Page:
Halted by darkness, the first day of battle was inconclusive, with both armies remaining more or less where they had begun that morning. For their part, the Federals had been able to hold their positions and gain a position from which they could attack Lee’s right wing. As reinforcements arrived on both sides that night, Grant ordered an attack for 4 o’clock the next morning. Meade persuaded him to postpone slightly, as corps commanders were still struggling to organize their men after the chaos of the day’s fighting.

Shortly after 5 a.m. on May 6, the Union 2nd Corps, led by Winfield Scott Hancock, attacked along the Plank Road. Advancing in a battle line more than a mile long, the Federals were able to drive back A.P. Hill’s Confederates nearly a mile. The rebels were aided from collapse by the arrival of a corps led by James Longstreet (with Lee in its midst, urging his soldiers onward). Fighting was even more intense than the day before, with stifling smoke and fog that forced soldiers to fire blind, with little idea at whom they were aiming.

Around noon, Longstreet led the Confederates in a damaging counterattack on the Union left, but was shot in the shoulder accidentally by one of his own men. (Unlike Stonewall Jackson at Chancellorsville, he would recover, but would be out of commission for the next five months.) The ensuing Confederate disorganization allowed Hancock to organize defenses along the Brock Road, and Union troops were able to hold their ground when the rebels renewed the attack. At dusk, Lee ordered another attack (led by the aggressive Georgia brigadier John B. Gordon) on the exposed right flank of the Union line, breaking through two brigades and sending soldiers flying back to Union headquarters with panicked reports of defeat. Grant held his ground, however, and the Federals were able to stabilize their position, despite heavy losses.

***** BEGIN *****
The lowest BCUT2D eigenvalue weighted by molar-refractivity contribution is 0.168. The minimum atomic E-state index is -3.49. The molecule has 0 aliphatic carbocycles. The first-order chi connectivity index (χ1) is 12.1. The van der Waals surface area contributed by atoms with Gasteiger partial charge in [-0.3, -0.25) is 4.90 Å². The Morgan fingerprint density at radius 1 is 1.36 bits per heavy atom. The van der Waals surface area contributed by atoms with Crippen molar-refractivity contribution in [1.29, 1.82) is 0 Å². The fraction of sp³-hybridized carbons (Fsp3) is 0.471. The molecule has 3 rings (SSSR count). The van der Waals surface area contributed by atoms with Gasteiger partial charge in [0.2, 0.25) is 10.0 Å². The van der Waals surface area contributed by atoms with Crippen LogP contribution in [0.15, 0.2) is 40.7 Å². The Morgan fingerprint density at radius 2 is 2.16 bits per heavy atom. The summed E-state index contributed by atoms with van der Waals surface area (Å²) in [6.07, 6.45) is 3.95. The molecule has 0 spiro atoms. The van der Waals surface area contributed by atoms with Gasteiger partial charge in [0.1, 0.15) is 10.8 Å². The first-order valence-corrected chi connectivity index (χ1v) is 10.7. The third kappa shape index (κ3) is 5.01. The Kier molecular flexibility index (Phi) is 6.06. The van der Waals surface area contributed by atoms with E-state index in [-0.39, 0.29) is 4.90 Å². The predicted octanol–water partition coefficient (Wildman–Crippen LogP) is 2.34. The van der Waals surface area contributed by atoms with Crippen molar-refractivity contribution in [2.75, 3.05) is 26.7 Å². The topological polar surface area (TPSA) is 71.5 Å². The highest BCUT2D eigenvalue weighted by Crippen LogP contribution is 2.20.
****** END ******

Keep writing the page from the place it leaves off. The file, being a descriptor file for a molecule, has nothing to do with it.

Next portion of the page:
By the morning of May 7, the two armies were essentially where they had been at the start of the battle, 48 hours earlier. The Battle of the Wilderness ended inconclusively, though the Union Army suffered more than 17,500 casualties over the two days of fighting, some 7,000 more than the toll suffered by the Confederates. Despite the costly nature of the battle, Grant refused to order a retreat, having promised Lincoln that regardless of the outcome, he would not halt his army’s advance.

That night, exhausted Federal troops left their trenches and began marching south, toward the lower edge of the Wilderness. As Grant came riding to the head of the troops, the blue-coated soldiers slowly realized they were not in retreat (as had been assumed), and broke into wild cheering. The Federals marched towards the crossroads town of Spotsylvania Courthouse, but Lee’s Confederates managed to get there first, stalling the advance again in a series of confrontations beginning on May 8 and lasting nearly two weeks.

Article Details:

Battle of the Wilderness

  • Author

    History.com Staff

  • Website Name

    History.com

  • Year Published

    2009

  • Title

    Battle of the Wilderness

  • URL

    http://www.history.com/topics/american-civil-war/battle-of-the-wilderness

  • Access Date

    April 19, 2014

  • Publisher

    A+E Networks